A man may be entitled to the sweat of his brow, but what happens when he wants to chill out? Pixel Defenders Puzzle may well be the answer, an iOS title that's like an RPG Triple Town, and a recommendation from none other than Ken Levine - a sure sign, if one were needed, that this is much more than just another match-three puzzler.
Pixel Defenders Puzzle takes place on a screen-sized grid which, depending on the level, can be dotted with obstacles, ready-made warriors, and one pixelly VIP. Keeping the latter alive is nearly always your goal. Waves of enemies will enter at the top of the screen and a countdown ticker indicates when they'll attack; some go straight for the jugular, others freeze the VIP in place, and mages buff their allies.
Matching pixels is how you build an army to take the beasties down. Early stages limit the number of colours you're working with, each one producing a different kind of defender, and three pixels combine to create a low-level warrior; blue pixels, for example, will create a wizard. Every match you make produces energy to fill a five-part action gauge, and attacking with any defender uses one action point.
Which is why the wizard, and any other low-level defender, is a bit useless. He does negligible damage, half a heart's worth, and can only attack once, after which he morphs into a grid-blocking obstacle that has to be removed by matching. But combine three wizards rather than attacking and you get a wizard with a much pointier beard that can attack twice and does more damage. Combine three of those and you get a Shaman, who can attack three times and debuffs the enemy. Combine three of those and... you get the picture.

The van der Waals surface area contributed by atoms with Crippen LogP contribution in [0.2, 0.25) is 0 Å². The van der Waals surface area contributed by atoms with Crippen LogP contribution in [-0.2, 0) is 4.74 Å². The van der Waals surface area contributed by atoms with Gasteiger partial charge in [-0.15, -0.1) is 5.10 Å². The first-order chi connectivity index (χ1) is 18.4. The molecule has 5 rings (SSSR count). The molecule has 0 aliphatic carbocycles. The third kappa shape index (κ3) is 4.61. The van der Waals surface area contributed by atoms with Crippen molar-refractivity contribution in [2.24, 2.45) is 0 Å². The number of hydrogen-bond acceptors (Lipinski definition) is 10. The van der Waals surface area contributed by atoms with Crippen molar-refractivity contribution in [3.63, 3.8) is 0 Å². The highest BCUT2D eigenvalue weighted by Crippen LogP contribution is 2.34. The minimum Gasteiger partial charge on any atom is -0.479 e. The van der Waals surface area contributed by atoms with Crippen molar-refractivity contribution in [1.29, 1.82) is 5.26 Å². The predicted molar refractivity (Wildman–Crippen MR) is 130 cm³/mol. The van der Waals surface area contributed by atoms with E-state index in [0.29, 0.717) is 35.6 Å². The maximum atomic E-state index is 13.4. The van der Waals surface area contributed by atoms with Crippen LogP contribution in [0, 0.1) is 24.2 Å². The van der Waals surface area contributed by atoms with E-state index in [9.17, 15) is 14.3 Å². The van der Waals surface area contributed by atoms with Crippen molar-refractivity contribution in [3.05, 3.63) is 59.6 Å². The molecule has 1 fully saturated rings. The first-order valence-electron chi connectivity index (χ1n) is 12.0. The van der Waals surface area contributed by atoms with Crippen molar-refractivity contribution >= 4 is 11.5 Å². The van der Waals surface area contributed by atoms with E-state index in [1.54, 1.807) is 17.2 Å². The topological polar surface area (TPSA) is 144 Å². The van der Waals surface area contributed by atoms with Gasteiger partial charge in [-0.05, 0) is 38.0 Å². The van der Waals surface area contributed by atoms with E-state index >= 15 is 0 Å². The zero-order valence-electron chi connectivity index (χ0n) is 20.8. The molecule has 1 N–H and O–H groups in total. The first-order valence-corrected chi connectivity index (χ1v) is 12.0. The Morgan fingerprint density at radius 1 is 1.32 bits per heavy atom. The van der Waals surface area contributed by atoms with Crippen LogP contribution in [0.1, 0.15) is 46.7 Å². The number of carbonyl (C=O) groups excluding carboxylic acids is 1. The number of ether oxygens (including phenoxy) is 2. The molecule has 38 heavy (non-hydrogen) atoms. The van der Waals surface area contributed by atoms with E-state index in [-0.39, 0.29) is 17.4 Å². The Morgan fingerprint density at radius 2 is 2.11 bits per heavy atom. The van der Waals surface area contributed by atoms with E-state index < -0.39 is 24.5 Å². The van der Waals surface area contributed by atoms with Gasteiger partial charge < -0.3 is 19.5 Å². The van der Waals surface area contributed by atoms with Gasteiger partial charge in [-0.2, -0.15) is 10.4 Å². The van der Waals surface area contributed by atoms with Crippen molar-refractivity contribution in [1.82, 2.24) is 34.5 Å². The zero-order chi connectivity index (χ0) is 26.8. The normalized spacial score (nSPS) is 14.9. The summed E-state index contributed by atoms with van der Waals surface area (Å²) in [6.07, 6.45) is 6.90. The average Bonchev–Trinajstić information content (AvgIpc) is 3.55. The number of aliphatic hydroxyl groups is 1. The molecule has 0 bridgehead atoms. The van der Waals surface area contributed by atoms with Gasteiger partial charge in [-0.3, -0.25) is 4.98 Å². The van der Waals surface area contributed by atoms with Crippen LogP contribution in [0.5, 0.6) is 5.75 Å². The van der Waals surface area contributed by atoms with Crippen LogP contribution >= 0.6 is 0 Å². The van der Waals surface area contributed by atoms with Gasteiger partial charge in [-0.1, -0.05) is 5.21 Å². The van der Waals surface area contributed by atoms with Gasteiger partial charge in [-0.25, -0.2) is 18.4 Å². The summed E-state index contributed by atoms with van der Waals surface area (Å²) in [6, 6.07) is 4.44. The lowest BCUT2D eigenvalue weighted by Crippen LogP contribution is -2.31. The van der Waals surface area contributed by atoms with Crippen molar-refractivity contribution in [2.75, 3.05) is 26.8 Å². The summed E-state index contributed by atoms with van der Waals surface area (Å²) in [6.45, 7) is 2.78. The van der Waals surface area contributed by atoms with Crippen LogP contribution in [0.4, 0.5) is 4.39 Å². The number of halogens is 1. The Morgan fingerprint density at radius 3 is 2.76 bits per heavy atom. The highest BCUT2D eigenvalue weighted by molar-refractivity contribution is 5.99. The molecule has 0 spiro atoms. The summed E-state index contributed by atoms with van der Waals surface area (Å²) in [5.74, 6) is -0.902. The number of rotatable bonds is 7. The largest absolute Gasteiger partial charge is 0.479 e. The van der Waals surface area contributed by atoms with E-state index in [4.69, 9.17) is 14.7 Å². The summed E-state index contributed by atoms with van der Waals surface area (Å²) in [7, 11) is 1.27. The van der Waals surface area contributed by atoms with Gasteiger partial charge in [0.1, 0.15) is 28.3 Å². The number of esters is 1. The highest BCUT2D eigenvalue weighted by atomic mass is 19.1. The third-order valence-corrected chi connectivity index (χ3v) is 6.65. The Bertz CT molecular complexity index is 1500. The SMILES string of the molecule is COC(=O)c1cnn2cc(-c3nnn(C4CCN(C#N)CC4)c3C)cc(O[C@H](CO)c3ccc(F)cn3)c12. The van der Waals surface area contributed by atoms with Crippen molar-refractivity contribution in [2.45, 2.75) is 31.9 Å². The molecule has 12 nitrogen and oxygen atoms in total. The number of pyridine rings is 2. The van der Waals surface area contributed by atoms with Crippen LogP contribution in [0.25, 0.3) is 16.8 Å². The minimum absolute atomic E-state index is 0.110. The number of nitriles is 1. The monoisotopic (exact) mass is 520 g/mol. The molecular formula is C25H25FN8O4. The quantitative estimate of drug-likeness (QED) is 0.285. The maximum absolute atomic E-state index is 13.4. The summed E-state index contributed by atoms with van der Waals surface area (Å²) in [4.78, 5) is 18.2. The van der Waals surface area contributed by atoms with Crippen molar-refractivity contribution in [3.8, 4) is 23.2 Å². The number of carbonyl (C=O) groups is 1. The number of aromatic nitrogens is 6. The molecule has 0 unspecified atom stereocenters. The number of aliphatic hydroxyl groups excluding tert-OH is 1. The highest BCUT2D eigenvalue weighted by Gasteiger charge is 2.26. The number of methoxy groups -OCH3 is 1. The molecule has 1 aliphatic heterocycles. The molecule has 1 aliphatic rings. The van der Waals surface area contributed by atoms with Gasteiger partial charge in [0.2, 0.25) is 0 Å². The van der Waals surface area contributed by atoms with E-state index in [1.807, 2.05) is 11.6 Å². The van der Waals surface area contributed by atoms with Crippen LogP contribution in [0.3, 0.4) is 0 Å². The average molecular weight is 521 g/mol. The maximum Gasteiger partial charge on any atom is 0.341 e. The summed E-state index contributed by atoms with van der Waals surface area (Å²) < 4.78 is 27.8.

It all sounds so simple when explained like that, but of course Pixel Defenders Puzzle is one of those games where you'll constantly screw up mighty plans with misplaced pixels. The VIPs act a little like Triple Town's bears by walking around and blocking grid spaces: a great piece of design that can be so frustrating at all the wrong moments. They seem to have a preternatural sense for where you want to put that next pixel, and all too often mess up their own rescue by wandering up the wrong cul-de-sac.
There are 36 single-player levels, a few of which are 'puzzle' levels where you have to clear the grid entirely, and as these progress, the system's depths come to the fore: using low-level defenders to get rid of obstructions, trapping the VIP in corners, trying to divide the grid into colours, and most of all using the action points at the right time. That's substantial enough, but beyond this are two excellent extra modes, Assault and Endless. The first is composed of constant enemy waves, and soon a skin-of-the-teeth struggle to keep the VIP alive, while the latter removes all the stress of combat and focuses on Pixel Defenders Puzzle's finely-honed matching, a much more relaxing way to play.
Pixel Defenders Puzzle is 69p, less than a chocolate bar, yet it over-delivers - and although it offers in-app purchases, you won't ever need to spend money beyond that purchase price. It's a great game - and also proof, were it needed, that Ken Levine really knows his niche puzzlers.
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